Modest to a fault when asked about his new status as the man who made Stamford Bridge history, he said: "I am normal. I am lucky to find AC Milan and then to find another fantastic club, a club where my job is easy."
Not easy by any means - but the trick of the best managers is to make it look easy, and for the most part this season Ancelotti has done that.
It is too early to describe Ancelotti as the man who removed the spectre of Mourinho from Stamford Bridge. After all, it was more or less a Mourinho team that won the Double, but even a World Cup winner like Luiz Felipe Scolari proved this is not simply a case of pointing the vehicle in the right direction.
Ancelotti has impressively maintained the rejuvenation started by Guus Hiddink with his phlegmatic approach to victory and defeat. He has ensured Chelsea approached the business end of the season in prime condition and has been rewarded with a guaranteed place in the club's Hall of Fame.
And the other key contributor to Chelsea's landmark feat was Drogba, who scored in his third FA Cup Final, adding to his winner against Manchester United in 2007 and his goal in the victory against Everton last season.
Drogba remains one of the Premier League's prime drama queens, but overriding all this is his unquestioned status as a world-class striker with the complete set of weapons in his armoury.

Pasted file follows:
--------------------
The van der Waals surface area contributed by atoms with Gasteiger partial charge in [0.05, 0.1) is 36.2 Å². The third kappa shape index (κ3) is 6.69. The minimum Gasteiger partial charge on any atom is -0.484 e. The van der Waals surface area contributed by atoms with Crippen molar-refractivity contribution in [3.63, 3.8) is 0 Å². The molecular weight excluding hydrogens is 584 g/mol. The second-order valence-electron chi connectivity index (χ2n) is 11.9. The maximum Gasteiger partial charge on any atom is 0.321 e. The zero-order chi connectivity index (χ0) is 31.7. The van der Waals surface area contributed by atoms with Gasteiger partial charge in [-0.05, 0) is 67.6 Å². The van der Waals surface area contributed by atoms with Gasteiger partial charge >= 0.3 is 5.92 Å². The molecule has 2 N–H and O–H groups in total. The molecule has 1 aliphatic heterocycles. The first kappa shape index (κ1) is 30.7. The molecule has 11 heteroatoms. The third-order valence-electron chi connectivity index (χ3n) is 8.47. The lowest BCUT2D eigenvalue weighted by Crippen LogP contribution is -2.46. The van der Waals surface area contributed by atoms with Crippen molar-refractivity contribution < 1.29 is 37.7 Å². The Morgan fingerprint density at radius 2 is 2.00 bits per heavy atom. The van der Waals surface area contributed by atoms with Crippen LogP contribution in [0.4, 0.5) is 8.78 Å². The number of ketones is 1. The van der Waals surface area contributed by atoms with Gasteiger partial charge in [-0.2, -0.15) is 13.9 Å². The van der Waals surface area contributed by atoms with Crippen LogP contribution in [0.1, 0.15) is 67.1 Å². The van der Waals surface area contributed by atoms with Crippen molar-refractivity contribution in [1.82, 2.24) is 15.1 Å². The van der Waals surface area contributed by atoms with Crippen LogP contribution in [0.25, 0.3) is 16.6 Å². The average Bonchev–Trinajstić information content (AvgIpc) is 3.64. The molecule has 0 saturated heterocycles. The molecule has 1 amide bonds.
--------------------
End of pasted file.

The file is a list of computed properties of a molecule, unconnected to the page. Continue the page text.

He is dangerous from any range, as he proved with his decisive contribution from 20 yards and another staggering first-half free-kick that James turned on to the bar and down on to the line. Near or far, he is never anything less than a menace when in the mood.
Drogba has scored six Wembley goals in six competitive finals and semi-finals - photo: Getty
And, at the conclusion of a time of personal trauma, John Terry can now go into the history books as the Chelsea captain who lifted the title and the FA Cup in the space of six days.
There seemed some disquiet, surprise even, that former England captain Terry was so outspoken and openly critical of the Football Association and Wembley's pitch after the game. As someone who has suffered this awful experience on a regular basis, he is well within his rights to do so and his words hit the mark.
For all the talk of a better surface, there was little sign of improvement. Indeed the best those involved could offer up by way of a compliment was that at least it was bad in a different way to the ice rink effect offered up in the FA Cup semi-finals.